ONCE UPON A TIME… Through the lens of a Black archivist

Young Antoinette sitting on University of Windsor wall in 1980.
By: Antoinette "Anto" Seymour
Posted April 2, 2024

Bahamian Storytelling Chant
“Once upon a time was a ‘wery’ nice time; monkey chew tobacco and spit out lime.”
Oral tradition, including storytelling, is indeed still a part of Caribbean life and that of the Caribbean diaspora. So once upon a time and a ‘wery’ long time ago, there was a 16-year-old Bahamian who matriculated at University of Windsor in Ontario. And through the changing scenes of life, that Caribbean “brown-skin gal”, yours truly in photo above, now finds herself back at UWindsor, this time as faculty/archivist/librarian, with research interests which include Diasporic hidden histories, or the disruption of silences in archives.

I like to think of my role as archivist as a critical one as we are the preservers, guardians or custodians of culture, history, heritage, identity, legacy and memory.  Preservation in perpetuity. And that applies to any and every discipline or experience.
“61”: Black Student Life at UWindsor

“61” is the inaugural theme within my blog, and is coined in alignment with the University of Windsor’s 61st birthday.
Until the end of this year, do watch this space for 61 archival items from hidden histories of the now-defunct UWindsor Caribbean Students Association (CARISA) which was formed in the early 70s, as well as from misty memories of Black alumni and non-Black Caribbean alumni, generally.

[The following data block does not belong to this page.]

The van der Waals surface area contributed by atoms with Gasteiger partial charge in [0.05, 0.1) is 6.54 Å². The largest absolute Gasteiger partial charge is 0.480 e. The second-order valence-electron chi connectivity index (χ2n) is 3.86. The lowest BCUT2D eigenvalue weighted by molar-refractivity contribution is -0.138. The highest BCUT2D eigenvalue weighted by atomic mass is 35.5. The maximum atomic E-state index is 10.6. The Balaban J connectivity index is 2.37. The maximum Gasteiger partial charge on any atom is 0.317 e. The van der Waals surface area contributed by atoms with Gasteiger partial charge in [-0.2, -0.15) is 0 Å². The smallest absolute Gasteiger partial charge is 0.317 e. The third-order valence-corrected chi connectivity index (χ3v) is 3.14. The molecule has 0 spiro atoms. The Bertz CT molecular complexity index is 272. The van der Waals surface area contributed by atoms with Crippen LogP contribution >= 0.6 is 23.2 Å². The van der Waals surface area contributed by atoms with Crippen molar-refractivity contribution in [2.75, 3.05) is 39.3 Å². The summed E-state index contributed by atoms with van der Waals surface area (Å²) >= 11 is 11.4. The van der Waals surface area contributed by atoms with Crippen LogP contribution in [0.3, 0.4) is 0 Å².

As I gratefully contribute to the building of the UWindsor institutional collections at our Leddy Library Archives and Special Collections (ASC), I trust that narratives would emerge to inform research, learning and understanding, and to enrich the intercultural and transcultural experience.
This particular blog will initially provide a glimpse into [Black] student life, way back when, that would otherwise be lost. CARISA, for example, was ever so vibrant but has since been relegated to ghost status. That is such a pity, given that so many of its high-achieving constituents have gone on to facilitate community building at Canada and indeed across the globe.  
Fun Facts: Did you know that CARISA won the first, I believe, UWindsor Student Clubs parade float with its “Coming in from the Cold”? As well, CARISA events more than once made it onto the front page of the Windsor Star.
Parade float of Caribbean Student Association of University of Windsor  in 1980s Caribbean male student on parade float of Caribbean Students Association of University of Windsor in early 1980s
Bahamian Storytelling Chant
“Be bo ben, my ole story end.”

Antoinette "Anto" Seymour is a proud University of Windsor alumna and professional archivist cross-appointed to Leddy Library and the University of Windsor Black Studies Institute in 2024. 

Send us a message